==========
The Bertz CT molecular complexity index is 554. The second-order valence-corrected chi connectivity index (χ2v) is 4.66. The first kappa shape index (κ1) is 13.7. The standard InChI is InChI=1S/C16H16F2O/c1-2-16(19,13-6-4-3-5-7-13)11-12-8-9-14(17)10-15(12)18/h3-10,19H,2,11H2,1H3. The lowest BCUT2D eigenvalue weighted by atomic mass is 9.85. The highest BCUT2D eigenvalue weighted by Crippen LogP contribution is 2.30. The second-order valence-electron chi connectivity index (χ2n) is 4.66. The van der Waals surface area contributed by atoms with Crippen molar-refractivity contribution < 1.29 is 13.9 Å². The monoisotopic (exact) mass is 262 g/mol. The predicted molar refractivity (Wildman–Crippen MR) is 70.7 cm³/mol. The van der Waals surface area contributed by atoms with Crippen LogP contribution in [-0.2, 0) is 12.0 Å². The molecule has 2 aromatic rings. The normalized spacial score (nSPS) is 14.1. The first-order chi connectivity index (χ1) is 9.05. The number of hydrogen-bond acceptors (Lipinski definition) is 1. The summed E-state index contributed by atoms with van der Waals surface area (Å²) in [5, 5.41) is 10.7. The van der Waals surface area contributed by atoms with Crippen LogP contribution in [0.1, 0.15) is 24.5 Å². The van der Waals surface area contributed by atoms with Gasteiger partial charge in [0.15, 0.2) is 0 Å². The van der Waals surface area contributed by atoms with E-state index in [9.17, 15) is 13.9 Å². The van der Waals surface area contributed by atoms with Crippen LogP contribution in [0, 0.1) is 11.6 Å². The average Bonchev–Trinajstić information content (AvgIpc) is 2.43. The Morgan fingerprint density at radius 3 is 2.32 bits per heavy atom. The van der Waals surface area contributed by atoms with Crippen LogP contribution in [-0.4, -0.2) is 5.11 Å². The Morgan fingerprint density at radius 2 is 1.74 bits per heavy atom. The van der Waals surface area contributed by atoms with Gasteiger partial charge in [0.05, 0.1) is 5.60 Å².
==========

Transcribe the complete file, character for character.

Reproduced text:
The Bertz CT molecular complexity index is 554. The second-order valence-corrected chi connectivity index (χ2v) is 4.66. The first kappa shape index (κ1) is 13.7. The standard InChI is InChI=1S/C16H16F2O/c1-2-16(19,13-6-4-3-5-7-13)11-12-8-9-14(17)10-15(12)18/h3-10,19H,2,11H2,1H3. The lowest BCUT2D eigenvalue weighted by atomic mass is 9.85. The highest BCUT2D eigenvalue weighted by Crippen LogP contribution is 2.30. The second-order valence-electron chi connectivity index (χ2n) is 4.66. The van der Waals surface area contributed by atoms with Crippen molar-refractivity contribution < 1.29 is 13.9 Å². The monoisotopic (exact) mass is 262 g/mol. The predicted molar refractivity (Wildman–Crippen MR) is 70.7 cm³/mol. The van der Waals surface area contributed by atoms with Crippen LogP contribution in [-0.2, 0) is 12.0 Å². The molecule has 2 aromatic rings. The normalized spacial score (nSPS) is 14.1. The first-order chi connectivity index (χ1) is 9.05. The number of hydrogen-bond acceptors (Lipinski definition) is 1. The summed E-state index contributed by atoms with van der Waals surface area (Å²) in [5, 5.41) is 10.7. The van der Waals surface area contributed by atoms with Crippen LogP contribution in [0.1, 0.15) is 24.5 Å². The van der Waals surface area contributed by atoms with Gasteiger partial charge in [0.15, 0.2) is 0 Å². The van der Waals surface area contributed by atoms with E-state index in [9.17, 15) is 13.9 Å². The van der Waals surface area contributed by atoms with Crippen LogP contribution in [0, 0.1) is 11.6 Å². The average Bonchev–Trinajstić information content (AvgIpc) is 2.43. The Morgan fingerprint density at radius 3 is 2.32 bits per heavy atom. The van der Waals surface area contributed by atoms with Crippen LogP contribution in [-0.4, -0.2) is 5.11 Å². The Morgan fingerprint density at radius 2 is 1.74 bits per heavy atom. The van der Waals surface area contributed by atoms with Gasteiger partial charge in [0.05, 0.1) is 5.60 Å².